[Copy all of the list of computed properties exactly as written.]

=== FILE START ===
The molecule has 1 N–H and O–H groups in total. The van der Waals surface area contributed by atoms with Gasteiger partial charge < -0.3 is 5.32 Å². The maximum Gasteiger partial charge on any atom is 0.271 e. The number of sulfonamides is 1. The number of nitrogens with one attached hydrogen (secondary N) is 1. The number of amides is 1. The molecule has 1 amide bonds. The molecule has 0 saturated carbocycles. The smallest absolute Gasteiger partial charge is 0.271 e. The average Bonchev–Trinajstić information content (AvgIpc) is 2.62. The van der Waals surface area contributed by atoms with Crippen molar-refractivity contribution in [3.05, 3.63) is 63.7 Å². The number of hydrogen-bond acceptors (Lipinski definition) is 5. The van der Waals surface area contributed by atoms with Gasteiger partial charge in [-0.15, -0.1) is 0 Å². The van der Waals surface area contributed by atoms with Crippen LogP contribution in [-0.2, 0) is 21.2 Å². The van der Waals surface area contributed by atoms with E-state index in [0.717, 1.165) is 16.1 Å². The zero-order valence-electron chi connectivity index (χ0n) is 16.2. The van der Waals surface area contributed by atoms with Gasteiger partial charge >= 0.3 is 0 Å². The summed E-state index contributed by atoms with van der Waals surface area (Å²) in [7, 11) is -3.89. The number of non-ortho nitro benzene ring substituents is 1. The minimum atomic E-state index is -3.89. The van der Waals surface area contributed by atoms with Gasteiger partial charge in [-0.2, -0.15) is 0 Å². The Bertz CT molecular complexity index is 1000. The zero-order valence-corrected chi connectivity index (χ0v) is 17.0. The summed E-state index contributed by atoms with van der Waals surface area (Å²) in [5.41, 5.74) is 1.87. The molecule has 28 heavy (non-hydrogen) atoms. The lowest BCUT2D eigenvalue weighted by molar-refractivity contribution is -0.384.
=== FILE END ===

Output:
The molecule has 1 N–H and O–H groups in total. The van der Waals surface area contributed by atoms with Gasteiger partial charge < -0.3 is 5.32 Å². The maximum Gasteiger partial charge on any atom is 0.271 e. The number of sulfonamides is 1. The number of nitrogens with one attached hydrogen (secondary N) is 1. The number of amides is 1. The molecule has 1 amide bonds. The molecule has 0 saturated carbocycles. The smallest absolute Gasteiger partial charge is 0.271 e. The average Bonchev–Trinajstić information content (AvgIpc) is 2.62. The van der Waals surface area contributed by atoms with Crippen molar-refractivity contribution in [3.05, 3.63) is 63.7 Å². The number of hydrogen-bond acceptors (Lipinski definition) is 5. The van der Waals surface area contributed by atoms with Gasteiger partial charge in [-0.15, -0.1) is 0 Å². The van der Waals surface area contributed by atoms with Crippen LogP contribution in [-0.2, 0) is 21.2 Å². The van der Waals surface area contributed by atoms with E-state index in [0.717, 1.165) is 16.1 Å². The zero-order valence-electron chi connectivity index (χ0n) is 16.2. The van der Waals surface area contributed by atoms with Gasteiger partial charge >= 0.3 is 0 Å². The summed E-state index contributed by atoms with van der Waals surface area (Å²) in [7, 11) is -3.89. The number of non-ortho nitro benzene ring substituents is 1. The minimum atomic E-state index is -3.89. The van der Waals surface area contributed by atoms with Gasteiger partial charge in [-0.2, -0.15) is 0 Å². The Bertz CT molecular complexity index is 1000. The zero-order valence-corrected chi connectivity index (χ0v) is 17.0. The summed E-state index contributed by atoms with van der Waals surface area (Å²) in [5.41, 5.74) is 1.87. The molecule has 28 heavy (non-hydrogen) atoms. The lowest BCUT2D eigenvalue weighted by molar-refractivity contribution is -0.384.